Friday, September 30, 2016

Writer's Nightmare

30th September 2016

The best laid schemes of mice and men gang aft aglay, says Scotland's famous bard. It was my plan to get off the plane in Aspen, sleep a while and then finish those last few pages on the novel before sending it off to my agent. But that's not the way it happened. I came back to a computer not working, and now I'm using someone else's laptop, and it is doing things my dinosaur computer never did, not doing things I need it to. So, I started reading my novel again from the beginning. That's how aglay I am. I read over the first chapter and made some changes, went to bed, and when I got up, the changes had turned to poison. It's the writer's worst nightmare: the lines that seemed so magical yesterday feel like drek today. Your flights of creative word-mongering that seemed so, well, Yeatsian in the moment, feel today like Enid Blyton.

So, I pushed aside the travel books about Scotland and reached for one of those comfort tomes I often mention on this blog: Paul Harding's Pulitzer Prize winning, "Tinkers."

I sat on my couch on the porch with a cup of tea nestled against my thigh and started reading. Lovely words, that would seem Yeatsian no matter what the time of day: ...chopping a hole in the ice and slding into it as if it were a blue vein, sliding down into the black, silty bottom of the lake, where you see nothing, perhaps feel only the stir of some somnolent fish in the murk as the plunge of you and your wool dress and the big boots disturb its sluggish winter dreams of ancient seas. 

And then I am reminded what I do this for, why I tie myself in knots for the sake of one split second of illumination when the words you chose are the words that carry the mystery from your pen to the heart of the reader. I sipped my tea and cried. And then I went back to my own words, and they didn't seem so bad after all. It must have just been the hobgoblins

Friday, September 23, 2016

Consider The Lilies

23rd September 2016

Ah, the highlands of Scotland! The place where time stands still. The place where there are more sheep than people, and after while, so the joke goes, it shows.

Life is slow here, and so it should be. What has the human race achieved by its wealth and its mile-a-minute lifestyle but high rates of suicide and a general sense of malaise? This is happiness: nothing to do. As the Buddhist sage said, "If you can spend a perfectly useless afternoon in a perfectly useless manner,  then you have learned how to live."  

But there were no boats out to the island of St. Kilda this week. The wind was strong and the swell too high. St Kilda will have to wait. I'll be back in sunnier weather.
 In the meantime there is Harris, where the boat would have sailed from.

Lovely, Gaelic-speaking Harris where sheep fall asleep on the main road and you have to go very slow. Your brain has to hit a different rythym altogether. Go to the north of this floating land mass and you come to Callanish, a spectacular set of standing stones, second only to Stonehenge, where the ancestors danced and cavorted to the moon. Another short jaunt, and you're at the beach where in the eighteenth century a farmer chasing his cow fell into a stone cavern filed with three-inch high twelfth century chessmen. There were eighty-two of them, and now they reside where they absolutely shouldn't be, in the British Museum London.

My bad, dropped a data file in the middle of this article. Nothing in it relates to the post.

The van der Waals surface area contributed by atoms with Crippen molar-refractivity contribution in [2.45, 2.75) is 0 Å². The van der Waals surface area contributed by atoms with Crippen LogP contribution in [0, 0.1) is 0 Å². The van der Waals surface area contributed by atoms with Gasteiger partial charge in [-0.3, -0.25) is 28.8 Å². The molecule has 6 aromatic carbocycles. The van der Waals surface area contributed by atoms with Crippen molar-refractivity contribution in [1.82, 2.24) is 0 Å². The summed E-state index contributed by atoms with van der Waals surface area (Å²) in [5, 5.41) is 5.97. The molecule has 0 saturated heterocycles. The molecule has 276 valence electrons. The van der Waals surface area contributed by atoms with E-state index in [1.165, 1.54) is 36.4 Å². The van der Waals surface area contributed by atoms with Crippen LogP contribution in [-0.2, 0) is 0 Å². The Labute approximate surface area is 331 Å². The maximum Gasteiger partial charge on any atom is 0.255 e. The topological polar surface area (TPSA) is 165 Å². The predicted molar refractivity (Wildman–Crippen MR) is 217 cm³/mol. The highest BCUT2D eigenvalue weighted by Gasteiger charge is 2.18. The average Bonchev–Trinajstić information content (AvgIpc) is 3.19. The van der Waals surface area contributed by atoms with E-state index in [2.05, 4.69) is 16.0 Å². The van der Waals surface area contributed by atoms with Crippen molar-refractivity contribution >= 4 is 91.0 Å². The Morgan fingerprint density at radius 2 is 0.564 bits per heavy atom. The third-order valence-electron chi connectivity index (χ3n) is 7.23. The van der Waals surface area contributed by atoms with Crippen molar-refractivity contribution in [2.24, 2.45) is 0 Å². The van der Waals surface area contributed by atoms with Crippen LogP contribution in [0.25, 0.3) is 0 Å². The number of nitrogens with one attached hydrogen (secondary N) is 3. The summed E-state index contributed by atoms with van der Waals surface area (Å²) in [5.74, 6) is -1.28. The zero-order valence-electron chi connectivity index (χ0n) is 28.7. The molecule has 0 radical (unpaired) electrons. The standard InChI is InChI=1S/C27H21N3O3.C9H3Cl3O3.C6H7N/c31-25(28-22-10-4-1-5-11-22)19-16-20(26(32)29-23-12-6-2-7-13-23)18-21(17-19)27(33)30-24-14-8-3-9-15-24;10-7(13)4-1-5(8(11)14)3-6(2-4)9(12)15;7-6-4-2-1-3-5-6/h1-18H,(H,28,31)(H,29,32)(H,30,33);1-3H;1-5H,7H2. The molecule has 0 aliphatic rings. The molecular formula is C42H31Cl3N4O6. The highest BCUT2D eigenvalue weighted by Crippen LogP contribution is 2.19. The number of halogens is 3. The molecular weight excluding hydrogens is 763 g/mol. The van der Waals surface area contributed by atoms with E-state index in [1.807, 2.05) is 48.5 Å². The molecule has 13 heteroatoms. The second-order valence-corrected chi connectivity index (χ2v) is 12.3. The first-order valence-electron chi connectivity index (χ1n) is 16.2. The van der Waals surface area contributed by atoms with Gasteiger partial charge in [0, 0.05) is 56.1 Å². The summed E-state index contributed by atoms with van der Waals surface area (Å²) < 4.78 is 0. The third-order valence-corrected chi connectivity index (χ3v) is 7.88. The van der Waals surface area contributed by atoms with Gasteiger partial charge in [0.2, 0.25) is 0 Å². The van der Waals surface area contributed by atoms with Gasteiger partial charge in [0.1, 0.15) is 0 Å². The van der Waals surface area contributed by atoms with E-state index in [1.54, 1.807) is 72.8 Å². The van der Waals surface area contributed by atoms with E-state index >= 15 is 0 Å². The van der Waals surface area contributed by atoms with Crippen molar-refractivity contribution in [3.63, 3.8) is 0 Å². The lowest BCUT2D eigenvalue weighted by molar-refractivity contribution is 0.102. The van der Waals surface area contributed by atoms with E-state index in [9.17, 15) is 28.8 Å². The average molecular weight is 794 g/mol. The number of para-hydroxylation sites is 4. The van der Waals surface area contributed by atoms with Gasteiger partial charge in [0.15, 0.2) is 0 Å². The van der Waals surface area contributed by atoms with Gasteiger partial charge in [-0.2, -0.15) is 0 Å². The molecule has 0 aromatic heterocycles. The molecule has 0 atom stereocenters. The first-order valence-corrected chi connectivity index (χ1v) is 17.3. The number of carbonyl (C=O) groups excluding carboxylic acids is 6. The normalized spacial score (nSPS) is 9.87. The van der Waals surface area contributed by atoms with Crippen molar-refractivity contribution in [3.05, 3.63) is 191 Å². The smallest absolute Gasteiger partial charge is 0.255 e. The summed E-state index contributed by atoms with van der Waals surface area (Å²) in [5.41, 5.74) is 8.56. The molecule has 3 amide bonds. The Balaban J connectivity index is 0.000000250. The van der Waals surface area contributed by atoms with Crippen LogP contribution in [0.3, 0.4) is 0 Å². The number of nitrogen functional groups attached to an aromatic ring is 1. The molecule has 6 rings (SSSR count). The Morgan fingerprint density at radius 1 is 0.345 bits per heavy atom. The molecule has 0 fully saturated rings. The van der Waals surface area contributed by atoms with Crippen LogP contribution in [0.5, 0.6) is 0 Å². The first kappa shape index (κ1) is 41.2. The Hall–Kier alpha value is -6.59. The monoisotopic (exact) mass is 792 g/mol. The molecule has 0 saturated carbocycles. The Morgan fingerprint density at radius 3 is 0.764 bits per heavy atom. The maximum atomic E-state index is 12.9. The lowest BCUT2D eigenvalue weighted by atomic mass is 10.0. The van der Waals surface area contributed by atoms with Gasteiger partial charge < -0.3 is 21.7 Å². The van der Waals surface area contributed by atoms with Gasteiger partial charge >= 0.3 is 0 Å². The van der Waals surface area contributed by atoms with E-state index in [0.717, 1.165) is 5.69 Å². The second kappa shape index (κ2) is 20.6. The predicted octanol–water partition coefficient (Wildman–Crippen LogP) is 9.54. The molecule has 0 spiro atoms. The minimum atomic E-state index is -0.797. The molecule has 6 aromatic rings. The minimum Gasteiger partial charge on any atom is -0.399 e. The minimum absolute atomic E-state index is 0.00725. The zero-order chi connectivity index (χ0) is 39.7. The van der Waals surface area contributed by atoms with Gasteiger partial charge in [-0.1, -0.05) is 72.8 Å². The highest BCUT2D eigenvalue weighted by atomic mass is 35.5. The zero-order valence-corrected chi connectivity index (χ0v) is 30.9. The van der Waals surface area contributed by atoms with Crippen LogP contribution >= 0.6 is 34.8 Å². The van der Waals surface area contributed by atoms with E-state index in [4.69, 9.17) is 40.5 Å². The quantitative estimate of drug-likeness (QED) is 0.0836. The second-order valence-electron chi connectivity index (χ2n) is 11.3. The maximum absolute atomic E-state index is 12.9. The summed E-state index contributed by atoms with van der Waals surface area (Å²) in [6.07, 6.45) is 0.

I went out there because a fire was in my head. It was raining; close dark clouds were sweeping over the sands. Here as everywhere on the islands, seagulls, guillemots, oyster catchers, and gannets fill the air with the beat of their wings.

Here they live in their hundreds of thousands, silent witnesses to it all since the dawn of time: the coming and going of species, the paltry dance of human kind. Long after the final fall of the last stone on the last human dwelling, the birds will take flight as usual over the seething sea, skimming their bellies on the surface of the water, and then spotting a fish, climb high above the waves and like a thunderbolt fall.

Friday, September 16, 2016

Listen to the Wind

16th September 2016

A week of little sleep has had me bog-eyed in front of the computer many mornings, still trying to work my way through the final edit of book three in my Veil Of Time series before I leave for Scotland tomorrow. I am so close - a mere forty pages away - but this morning my computer of many years decided it had had enough and wouldn't save anymore. So, all I can do is let go and hope that Deepak Chopra is right when he proposes that everything in this moment is exactly as it should be. My edit will have to wait. Perhaps when I get back I will even have new clarity.
I haven't ever been able to decide whether being in those sleepy twilight zones makes for better writing or worse. Some celebrated authors of past and present who spend much of their creative life in a drunken stupor obviously think that the muse needs a little help from the bottle. That the genie will not emerge unless there is a bottle. But this seems a little cynical to me. Alcoholic authors, whether or not they possess genius, are still alcoholics.